I was born in upstate New York and earned my undergraduate degree at SUNY Buffalo. I then went on to earn my MA in clinical psychology at Ball State University where I first was exposed to neuroscience research. Since then I have worked on many projects using EEG methodology including measuring creativity, emotion regulation, visual attention, and cognitive control. In addition, I also enjoy working on new methods for artifact correction and statistical analyses of EEG data. In my future research, I hope to work on better quantifying differences in brain functioning based on individual differences in psychopathology. Broadly, I am interested in differences relating to cognitive control and internally/externally oriented cognition. Currently I am working with Shinobu Kitayama at the University of Michigan and I will be joining the lab in Fall 2018.
Dr. Caterina Gratton is a cognitive neuroscientist and Principal Investigator of the Gratton Lab at Northwestern University. Dr. Gratton is originally from Champaign-Urbana, Illinois. She has undergraduate degrees in Psychology and Neuroscience from the University of Illinois and a Ph.D. in Neuroscience from the University of California, Berkeley. She did her post-doctoral work in the Neurology Department at Washington University in St. Louis with Dr. Steve Petersen. Dr. Gratton is now an Assistant Professor in the Department of Psychology at Northwestern, with a secondary appointment in the Neurology Department in Northwestern's Feinberg School of Medicine, and a Preceptor in the NUIN program. In addition to thinking about brain networks and top-down control, Dr. Gratton enjoys playing soccer and running after her twin toddlers.
I am currently a graduate student in the Gratton Lab. I earned my bachelors degree in psychology at Utah State University in 2016 doing research on neural differences associated with Attention Restoration Theory (ART) using EEG in the Multi-sensory Cognition Lab under Dr. Kerry Jordan. After graduating I began working in the Cognitive Axon Lab under Dr. Timothy Verstynen at Carnegie Mellon University where my primary projects investigating the association between physical health and the integrity of major white matter pathways. For future work I am interested in studying the neural mechanisms of attention and how they can adapt over time. In particular, focusing on how individual differences in functional connectivity that underlie attention relate to changes in severity of hallucinations in psychiatric disorders.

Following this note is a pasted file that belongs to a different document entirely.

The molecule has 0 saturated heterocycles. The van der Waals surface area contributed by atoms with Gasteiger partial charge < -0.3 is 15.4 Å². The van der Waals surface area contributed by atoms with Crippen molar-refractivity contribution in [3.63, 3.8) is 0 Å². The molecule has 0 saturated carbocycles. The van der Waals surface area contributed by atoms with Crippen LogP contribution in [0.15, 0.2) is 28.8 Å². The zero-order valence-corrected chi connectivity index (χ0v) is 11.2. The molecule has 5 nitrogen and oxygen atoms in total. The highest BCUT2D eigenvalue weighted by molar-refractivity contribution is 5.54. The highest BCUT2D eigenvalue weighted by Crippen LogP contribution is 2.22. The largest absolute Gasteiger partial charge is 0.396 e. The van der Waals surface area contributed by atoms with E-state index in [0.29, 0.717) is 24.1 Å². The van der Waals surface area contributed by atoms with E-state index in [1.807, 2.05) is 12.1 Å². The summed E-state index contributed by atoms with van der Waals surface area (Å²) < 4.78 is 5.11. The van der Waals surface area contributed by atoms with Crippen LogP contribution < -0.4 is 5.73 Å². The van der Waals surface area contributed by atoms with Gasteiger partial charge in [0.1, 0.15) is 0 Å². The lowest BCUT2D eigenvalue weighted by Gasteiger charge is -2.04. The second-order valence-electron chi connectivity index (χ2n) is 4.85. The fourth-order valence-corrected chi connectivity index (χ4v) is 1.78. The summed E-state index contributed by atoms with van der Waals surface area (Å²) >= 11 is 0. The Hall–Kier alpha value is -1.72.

I am a postdoctoral researcher in the Gratton lab. Meeting the demands of everyday life requires one to inhibit prepotent responses, ignore irrelevant stimuli, and complete extended action sequences. These behaviors fall under the domain of cognitive control. My research has focused on adjustments in cognitive control and task representation. Individual differences in cognitive control and the neural substrates of these differences are my primary interest areas. More generally, I am interested in the challenges facing network neuroscience that stem from human heterogeneity.
Neuroscience Major, Class of 2021
Neuroscience Major, Class of 2021
I am the Research Coordinator and Lab Manager for the Gratton Lab. I grew up in the Dallas-Ft. Worth area of Texas. I earned my undergraduate degree in Cognitive Science from the University of California: Berkeley, where I first studied neuroscience. I am interested in how individual differences in brain networks affect performance at different tasks and how these brain networks change over time. In the future, I am hoping to explore the relationship between individual differences in brain network and psychiatric conditions.
I am originally from Hermosillo, Sonora, Mexico, but I moved to Tucson, Arizona when I was very young. Here, I earned my bachelor’s degree in Neuroscience and Cognitive Science from the University of Arizona in 2018. My undergraduate research focused mainly on how our memory representations change the way we perceive objects. After graduating from the University of Arizona, I continued working to further our knowledge of the interactions between memory and visual systems and I joined the MRI research lab, where I mainly worked in a project that evaluated newly-developed, super-resolution, and motion-insensitive MRI protocols. My interests are broad and diverse, and I have had the opportunity to be involved in many different topics of research. However, I am mainly interested in exploring how functional connectivity, particularly of cognitive control networks, can predict behavior, and how these networks break down during aging and disease. In my future research, I also hope to investigate how this relationship is affected in psychopathologies like depression and schizophrenia.